A relationship must be established with the parent/ guardian as well, because reintegration is not one sided. Each case is unique. They may look similar but the approaches will be different.


We met a 17 year old boy at the Senior Correctional Center who was learning how to sew. He had already developed the skill so we made arrangements to connect him with Ben Nonterrah, a fashion designer in Ghana who gladly accepted him. After his discharge, he went to Nonterrah for advance training. He lives with his uncle now and earns an income from the same fashion house.

Not only have we worked with children in detention, but girls in vocational institutions from poor backgrounds have been supported. We find them internship opportunities when they are on long breaks. So far, we have gained employment for six girls.

Policy restrictions within the Ghana Prisons framework. For example, running social media promotions to bring to bare, challenges these young people face in detention is almost impossible because the law doesn’t permit you to give the full picture of what goes on within the facility. Some of the children need to be worked on psychologically for doing time, and due to the short period of detention, we are sometimes unable to make the desired impact.
Raising funds to provide them with the needed resources is also a big challenge because of donor fatigue resulting from other NGOs raising funds for other purposes. Most people do not feel the need to support delinquent children. Lastly, we lack volunteers because most people on this side of the world usually want monetary gains for services provided.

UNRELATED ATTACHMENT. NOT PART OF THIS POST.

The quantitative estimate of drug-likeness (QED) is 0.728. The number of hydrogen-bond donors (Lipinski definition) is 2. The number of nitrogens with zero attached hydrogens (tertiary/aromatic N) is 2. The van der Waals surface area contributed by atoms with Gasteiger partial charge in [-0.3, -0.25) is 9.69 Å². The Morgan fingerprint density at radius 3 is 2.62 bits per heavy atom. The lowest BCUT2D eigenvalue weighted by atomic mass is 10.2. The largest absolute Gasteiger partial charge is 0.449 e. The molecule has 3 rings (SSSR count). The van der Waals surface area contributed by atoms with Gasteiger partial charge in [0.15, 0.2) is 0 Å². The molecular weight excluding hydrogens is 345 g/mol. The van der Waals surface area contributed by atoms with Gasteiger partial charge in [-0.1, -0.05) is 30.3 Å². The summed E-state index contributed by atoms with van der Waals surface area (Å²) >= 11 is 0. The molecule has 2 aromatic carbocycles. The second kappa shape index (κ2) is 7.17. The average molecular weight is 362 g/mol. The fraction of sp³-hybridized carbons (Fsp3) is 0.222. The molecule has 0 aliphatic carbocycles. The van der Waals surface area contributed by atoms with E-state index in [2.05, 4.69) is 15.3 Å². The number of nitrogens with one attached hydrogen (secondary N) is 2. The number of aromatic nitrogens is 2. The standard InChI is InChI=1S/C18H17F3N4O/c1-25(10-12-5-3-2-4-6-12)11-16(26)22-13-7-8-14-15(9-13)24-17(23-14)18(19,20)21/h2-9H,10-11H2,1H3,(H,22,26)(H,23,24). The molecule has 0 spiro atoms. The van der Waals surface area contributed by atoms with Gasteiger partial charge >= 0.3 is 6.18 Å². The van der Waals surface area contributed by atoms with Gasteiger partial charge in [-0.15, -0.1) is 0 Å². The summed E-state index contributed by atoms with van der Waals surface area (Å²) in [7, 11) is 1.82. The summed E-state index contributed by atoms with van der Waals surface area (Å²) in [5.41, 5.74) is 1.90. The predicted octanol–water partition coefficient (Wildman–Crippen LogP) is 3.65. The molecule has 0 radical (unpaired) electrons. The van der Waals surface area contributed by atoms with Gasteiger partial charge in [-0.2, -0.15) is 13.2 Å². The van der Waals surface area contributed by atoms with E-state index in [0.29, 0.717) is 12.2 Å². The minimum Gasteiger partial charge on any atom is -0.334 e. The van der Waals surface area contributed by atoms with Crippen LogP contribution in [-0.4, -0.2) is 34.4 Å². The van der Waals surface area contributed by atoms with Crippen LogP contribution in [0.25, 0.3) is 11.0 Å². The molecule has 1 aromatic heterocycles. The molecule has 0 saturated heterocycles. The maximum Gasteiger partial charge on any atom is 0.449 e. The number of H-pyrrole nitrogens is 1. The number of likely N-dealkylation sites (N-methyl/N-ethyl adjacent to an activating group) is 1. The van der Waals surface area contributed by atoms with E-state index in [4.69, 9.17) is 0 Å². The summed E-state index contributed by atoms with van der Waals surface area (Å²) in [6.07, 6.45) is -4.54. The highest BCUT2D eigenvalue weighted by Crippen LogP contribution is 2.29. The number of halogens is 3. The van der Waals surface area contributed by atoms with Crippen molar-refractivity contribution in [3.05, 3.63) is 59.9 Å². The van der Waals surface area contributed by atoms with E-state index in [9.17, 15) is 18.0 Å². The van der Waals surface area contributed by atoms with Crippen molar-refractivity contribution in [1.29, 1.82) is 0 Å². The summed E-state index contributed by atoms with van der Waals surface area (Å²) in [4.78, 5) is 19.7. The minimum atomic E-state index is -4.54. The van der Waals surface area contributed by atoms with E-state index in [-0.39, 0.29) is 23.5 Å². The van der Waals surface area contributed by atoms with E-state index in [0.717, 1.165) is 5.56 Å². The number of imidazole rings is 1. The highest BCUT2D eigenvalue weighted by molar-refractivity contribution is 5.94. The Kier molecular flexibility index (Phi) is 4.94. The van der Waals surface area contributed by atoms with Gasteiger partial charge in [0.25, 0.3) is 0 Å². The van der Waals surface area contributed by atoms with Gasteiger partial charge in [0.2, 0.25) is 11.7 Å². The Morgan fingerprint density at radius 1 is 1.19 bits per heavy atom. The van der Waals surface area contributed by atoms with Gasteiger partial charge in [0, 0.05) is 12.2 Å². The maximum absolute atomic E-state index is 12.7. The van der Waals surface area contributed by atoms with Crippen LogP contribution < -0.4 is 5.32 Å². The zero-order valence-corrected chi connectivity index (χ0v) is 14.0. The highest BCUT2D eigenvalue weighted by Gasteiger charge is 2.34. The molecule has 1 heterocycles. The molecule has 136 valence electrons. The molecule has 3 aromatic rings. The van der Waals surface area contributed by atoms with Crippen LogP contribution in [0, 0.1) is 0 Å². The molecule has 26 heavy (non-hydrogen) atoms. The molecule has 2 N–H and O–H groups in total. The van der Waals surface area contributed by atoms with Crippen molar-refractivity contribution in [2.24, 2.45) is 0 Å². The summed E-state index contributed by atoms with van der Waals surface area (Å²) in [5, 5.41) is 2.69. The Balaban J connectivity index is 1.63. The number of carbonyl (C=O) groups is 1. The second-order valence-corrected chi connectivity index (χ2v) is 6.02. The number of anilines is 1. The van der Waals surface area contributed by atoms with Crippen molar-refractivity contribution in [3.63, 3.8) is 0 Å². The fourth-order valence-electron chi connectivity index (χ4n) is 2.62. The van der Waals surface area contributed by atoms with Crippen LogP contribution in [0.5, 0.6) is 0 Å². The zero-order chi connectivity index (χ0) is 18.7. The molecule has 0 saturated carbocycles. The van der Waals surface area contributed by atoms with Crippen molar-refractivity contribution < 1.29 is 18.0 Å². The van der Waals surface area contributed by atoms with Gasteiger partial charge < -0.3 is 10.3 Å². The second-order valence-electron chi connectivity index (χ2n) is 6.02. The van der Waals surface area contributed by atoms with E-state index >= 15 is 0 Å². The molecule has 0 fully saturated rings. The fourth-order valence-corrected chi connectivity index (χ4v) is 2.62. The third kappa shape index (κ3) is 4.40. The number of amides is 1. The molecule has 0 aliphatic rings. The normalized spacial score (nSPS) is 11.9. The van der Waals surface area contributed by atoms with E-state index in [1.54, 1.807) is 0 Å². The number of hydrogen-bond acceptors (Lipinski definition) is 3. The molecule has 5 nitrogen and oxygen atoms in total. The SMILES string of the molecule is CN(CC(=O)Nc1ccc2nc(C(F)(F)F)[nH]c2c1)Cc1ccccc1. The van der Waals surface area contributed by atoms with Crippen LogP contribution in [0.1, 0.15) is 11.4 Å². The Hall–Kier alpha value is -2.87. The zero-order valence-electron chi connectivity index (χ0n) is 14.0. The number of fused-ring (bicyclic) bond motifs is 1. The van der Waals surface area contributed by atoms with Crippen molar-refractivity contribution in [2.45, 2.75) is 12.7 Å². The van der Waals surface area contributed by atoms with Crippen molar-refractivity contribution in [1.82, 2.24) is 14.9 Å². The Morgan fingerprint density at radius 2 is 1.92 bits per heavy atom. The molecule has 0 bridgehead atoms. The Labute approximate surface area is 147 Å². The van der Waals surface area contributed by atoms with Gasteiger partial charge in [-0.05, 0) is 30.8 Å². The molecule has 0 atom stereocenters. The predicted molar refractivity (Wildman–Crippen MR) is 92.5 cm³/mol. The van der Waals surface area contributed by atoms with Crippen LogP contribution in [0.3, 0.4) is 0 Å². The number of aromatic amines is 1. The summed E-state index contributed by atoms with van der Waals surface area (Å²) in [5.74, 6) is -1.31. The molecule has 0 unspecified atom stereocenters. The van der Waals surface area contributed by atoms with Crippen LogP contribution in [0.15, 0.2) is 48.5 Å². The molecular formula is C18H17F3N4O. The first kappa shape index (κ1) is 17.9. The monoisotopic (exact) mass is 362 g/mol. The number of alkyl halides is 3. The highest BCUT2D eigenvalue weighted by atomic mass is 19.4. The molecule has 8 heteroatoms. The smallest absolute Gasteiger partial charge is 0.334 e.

One of the myths I have personally encountered while running a social enterprise is the misconception that all funds go to the founders and not to the cause. That is far from the truth. As it concerns funding, so far, family and friends have been my main source of financial assistance. Going forward, we are taking steps to recruit a volunteer to take care of all the fundraising activities of the organization.

On onboarding new team members, I look out for people who share the vision and mission of Martha’s Compassion. I’m also big on persons with experience in my chosen field, people who are passionate about the foundation’s objectives and are not motivated by monetary gain. Occasionally, I look out for people with a relevant circle of influence who will be able to impact what we do in a positive way.


I’m currently pursuing a Masters in Religious Studies to fully equip me in my ministry of help. I believe I have been called to serve young people and to help them discover purpose through their struggles.


Impact and fulfillment for me is when a life is touched, when I see transformation in a child I’ve engaged with.


My best legacy would be every life I have touched, as Maya Angelou would put it. Every child whose transformation I’ve been a part of is what I would like to be remembered for.


Open your eyes wide and look out for clues that will lead you to discover your purpose – It’s all around you. Your struggles are usually a pointer to what you’re destined for. My anchor scripture is 2 Timothy 2:15– Study to shew thyself approved unto God, a workman that needeth not to be ashamed, rightly dividing the word of truth.


The Leading Ladies Africa Series is a weekly interview series that focuses on women of African descent, showcases their experiences across all socio-economic sectors, highlights their personal and professional achievements and offers useful advice on how to make life more satisfying for women.

It is an off-shoot of Leading Ladies Africa; an initiative that seeks to effectively mentor and inspire women, with particular emphasis on the African continent.

Do you know any woman of African descent doing phenomenal things? Send an email to lead@leadingladiesafrica.org and we just might feature her.